Polyurethane Leather

The most common vegan leather you can find today is polyurethane (PU) based. Polyurethane-based synthetic leather is made by painting polyurethane in it’s liquid form onto a fabric or material like plastic. The polyurethane has to have a chemical solvent to become a liquid and that can be really toxic. The regulations around PU for the environment and the workers really vary from country to country so it’s best to go with something produced in the E.U. or U.S. because they have better environmental regulations and worker safety protocols.

Recycled Leather

Recycled leather comes from off-cuts, trimmings and shavings collected at tanneries that would normally just be sent to a landfill. They are then bound together with resin and glue to a fabric layer. Then the product is finished with a polyurethane base.

Vegetable tanned leather tanned with non-toxic vegetable dyes

Vegetable-tanning is the non-toxic way to tan leather. It’s an artisanal process that uses tannin acids from plants to turn the animal skin into leather. It’s more eco-friendly than regular leather because of it’s non-toxic nature and the ability to bio-degrade after use.

Animal Leather with Chrome Tanning

Leather making generally happens in two steps. Both are super harmful to the environment. On the agriculture side of production, leather shares all the environmental damage attributed to the meat industry. This damage starts with the clearing of forests for grazing and growing feed. EWG estimates that growing livestock feed in the U.S. alone requires 167 million pounds of pesticides and 17 billion pounds of nitrogen fertilizer for 149 million acres of cropland. The fertilizer releases nitrous oxide, a greenhouse gas 300x more potent than carbon dioxide.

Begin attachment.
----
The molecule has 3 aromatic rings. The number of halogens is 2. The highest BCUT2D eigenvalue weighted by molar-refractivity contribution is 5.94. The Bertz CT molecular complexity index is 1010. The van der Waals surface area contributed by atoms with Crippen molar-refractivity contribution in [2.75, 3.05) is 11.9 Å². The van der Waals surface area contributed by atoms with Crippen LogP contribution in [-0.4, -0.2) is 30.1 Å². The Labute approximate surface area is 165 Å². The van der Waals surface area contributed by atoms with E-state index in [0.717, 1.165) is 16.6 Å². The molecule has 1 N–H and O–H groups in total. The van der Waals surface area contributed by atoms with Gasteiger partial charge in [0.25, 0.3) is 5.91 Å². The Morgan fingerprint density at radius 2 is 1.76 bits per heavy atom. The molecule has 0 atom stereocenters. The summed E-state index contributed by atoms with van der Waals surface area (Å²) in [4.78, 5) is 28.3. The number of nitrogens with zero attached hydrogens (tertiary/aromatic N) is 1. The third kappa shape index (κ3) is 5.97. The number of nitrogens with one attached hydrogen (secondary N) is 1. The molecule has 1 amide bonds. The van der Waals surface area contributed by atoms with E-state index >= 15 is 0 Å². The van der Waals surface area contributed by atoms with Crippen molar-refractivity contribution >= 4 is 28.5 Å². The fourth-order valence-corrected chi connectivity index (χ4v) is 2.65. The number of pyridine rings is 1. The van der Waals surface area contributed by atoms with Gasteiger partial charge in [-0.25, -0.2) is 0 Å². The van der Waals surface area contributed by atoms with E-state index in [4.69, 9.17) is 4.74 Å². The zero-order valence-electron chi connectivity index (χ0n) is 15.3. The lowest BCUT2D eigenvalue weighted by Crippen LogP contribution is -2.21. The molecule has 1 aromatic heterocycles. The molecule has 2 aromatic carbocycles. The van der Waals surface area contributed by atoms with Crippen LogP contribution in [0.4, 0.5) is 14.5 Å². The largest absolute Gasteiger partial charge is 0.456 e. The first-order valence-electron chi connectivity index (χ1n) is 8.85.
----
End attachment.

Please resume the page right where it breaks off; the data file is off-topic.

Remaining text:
These crops go to feed the cattle while the output of methane—another potent greenhouse gas—from cattle is estimated to generate some 20 percent of overall U.S. methane emissions. The negative effects of methane on the atmosphere are 23x higher than carbon dioxide. There are 1.5 billion cattle on the planet today and according to the UN, animal agriculture is responsible for a staggering 18% of total greenhouse gas emissions. Animal agriculture also negatively effects the worlds water. According to the Centres for Disease Control, food and water contaminated with livestock manure has led to 76 million Americans becoming infected with associated illnesses.

On the tanning side of leather production, health problems start at the raw hide which is a breeding ground for anthrax. Toxic chromium is the main tanning agent. It’s a toxic pollutant that is often dumped directly into waterways and directly affects 1.8 million people (Scientific American.) Pure Earth estimates 16 million people are at risk for exposure to chromium, which is a carcinogen. Chromium’s burden of disease is 3 million years lost due to ill-health, disability or early death. After these issues there is the waste from the untreated hide. All the solid waste—the hair, fat, meat, sinew, is thrown into the trash.